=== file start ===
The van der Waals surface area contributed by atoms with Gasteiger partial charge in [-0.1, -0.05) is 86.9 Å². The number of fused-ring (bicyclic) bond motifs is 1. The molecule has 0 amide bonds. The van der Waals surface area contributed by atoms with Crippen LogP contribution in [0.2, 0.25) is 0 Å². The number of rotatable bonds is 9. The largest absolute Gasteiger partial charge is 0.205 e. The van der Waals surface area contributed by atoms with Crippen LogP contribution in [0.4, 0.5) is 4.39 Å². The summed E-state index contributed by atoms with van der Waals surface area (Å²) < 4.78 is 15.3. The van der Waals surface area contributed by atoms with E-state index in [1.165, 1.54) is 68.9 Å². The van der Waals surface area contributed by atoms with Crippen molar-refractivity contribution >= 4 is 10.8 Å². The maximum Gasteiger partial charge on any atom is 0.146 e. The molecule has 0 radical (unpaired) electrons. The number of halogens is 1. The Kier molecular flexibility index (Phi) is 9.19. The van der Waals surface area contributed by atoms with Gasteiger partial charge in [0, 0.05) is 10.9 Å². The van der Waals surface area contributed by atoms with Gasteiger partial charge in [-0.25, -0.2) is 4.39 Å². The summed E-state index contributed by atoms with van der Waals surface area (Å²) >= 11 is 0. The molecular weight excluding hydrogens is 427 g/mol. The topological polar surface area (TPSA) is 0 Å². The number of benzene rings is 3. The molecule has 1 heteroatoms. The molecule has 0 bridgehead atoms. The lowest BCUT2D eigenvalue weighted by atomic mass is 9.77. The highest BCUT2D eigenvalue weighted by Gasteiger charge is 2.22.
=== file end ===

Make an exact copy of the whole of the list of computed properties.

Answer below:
The van der Waals surface area contributed by atoms with Gasteiger partial charge in [-0.1, -0.05) is 86.9 Å². The number of fused-ring (bicyclic) bond motifs is 1. The molecule has 0 amide bonds. The van der Waals surface area contributed by atoms with Crippen LogP contribution in [0.2, 0.25) is 0 Å². The number of rotatable bonds is 9. The largest absolute Gasteiger partial charge is 0.205 e. The van der Waals surface area contributed by atoms with Crippen LogP contribution in [0.4, 0.5) is 4.39 Å². The summed E-state index contributed by atoms with van der Waals surface area (Å²) < 4.78 is 15.3. The van der Waals surface area contributed by atoms with E-state index in [1.165, 1.54) is 68.9 Å². The van der Waals surface area contributed by atoms with Crippen molar-refractivity contribution >= 4 is 10.8 Å². The maximum Gasteiger partial charge on any atom is 0.146 e. The molecule has 0 radical (unpaired) electrons. The number of halogens is 1. The Kier molecular flexibility index (Phi) is 9.19. The van der Waals surface area contributed by atoms with Gasteiger partial charge in [0, 0.05) is 10.9 Å². The van der Waals surface area contributed by atoms with Gasteiger partial charge in [-0.25, -0.2) is 4.39 Å². The summed E-state index contributed by atoms with van der Waals surface area (Å²) >= 11 is 0. The molecular weight excluding hydrogens is 427 g/mol. The topological polar surface area (TPSA) is 0 Å². The number of benzene rings is 3. The molecule has 1 heteroatoms. The molecule has 0 bridgehead atoms. The lowest BCUT2D eigenvalue weighted by atomic mass is 9.77. The highest BCUT2D eigenvalue weighted by Gasteiger charge is 2.22.